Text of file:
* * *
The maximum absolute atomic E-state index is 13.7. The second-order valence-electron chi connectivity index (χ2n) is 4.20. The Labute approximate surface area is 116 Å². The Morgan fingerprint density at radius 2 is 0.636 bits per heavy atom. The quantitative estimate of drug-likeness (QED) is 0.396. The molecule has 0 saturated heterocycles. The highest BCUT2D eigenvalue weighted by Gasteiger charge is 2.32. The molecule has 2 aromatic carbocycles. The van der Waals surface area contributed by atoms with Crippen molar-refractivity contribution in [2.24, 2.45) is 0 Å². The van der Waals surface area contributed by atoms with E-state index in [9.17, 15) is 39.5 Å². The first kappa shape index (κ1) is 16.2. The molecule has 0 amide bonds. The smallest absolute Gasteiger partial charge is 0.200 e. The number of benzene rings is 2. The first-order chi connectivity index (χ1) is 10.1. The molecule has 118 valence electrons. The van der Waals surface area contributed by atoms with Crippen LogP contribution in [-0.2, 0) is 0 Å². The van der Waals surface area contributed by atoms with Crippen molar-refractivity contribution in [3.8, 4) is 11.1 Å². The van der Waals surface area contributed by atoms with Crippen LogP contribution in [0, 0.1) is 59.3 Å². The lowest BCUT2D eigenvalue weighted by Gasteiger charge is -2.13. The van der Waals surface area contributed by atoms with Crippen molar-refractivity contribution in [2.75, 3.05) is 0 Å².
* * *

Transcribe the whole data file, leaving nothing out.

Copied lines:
The maximum absolute atomic E-state index is 13.7. The second-order valence-electron chi connectivity index (χ2n) is 4.20. The Labute approximate surface area is 116 Å². The Morgan fingerprint density at radius 2 is 0.636 bits per heavy atom. The quantitative estimate of drug-likeness (QED) is 0.396. The molecule has 0 saturated heterocycles. The highest BCUT2D eigenvalue weighted by Gasteiger charge is 2.32. The molecule has 2 aromatic carbocycles. The van der Waals surface area contributed by atoms with Crippen molar-refractivity contribution in [2.24, 2.45) is 0 Å². The van der Waals surface area contributed by atoms with E-state index in [9.17, 15) is 39.5 Å². The first kappa shape index (κ1) is 16.2. The molecule has 0 amide bonds. The smallest absolute Gasteiger partial charge is 0.200 e. The number of benzene rings is 2. The first-order chi connectivity index (χ1) is 10.1. The molecule has 118 valence electrons. The van der Waals surface area contributed by atoms with Crippen LogP contribution in [-0.2, 0) is 0 Å². The van der Waals surface area contributed by atoms with Crippen molar-refractivity contribution in [3.8, 4) is 11.1 Å². The van der Waals surface area contributed by atoms with Crippen LogP contribution in [0, 0.1) is 59.3 Å². The lowest BCUT2D eigenvalue weighted by Gasteiger charge is -2.13. The van der Waals surface area contributed by atoms with Crippen molar-refractivity contribution in [2.75, 3.05) is 0 Å².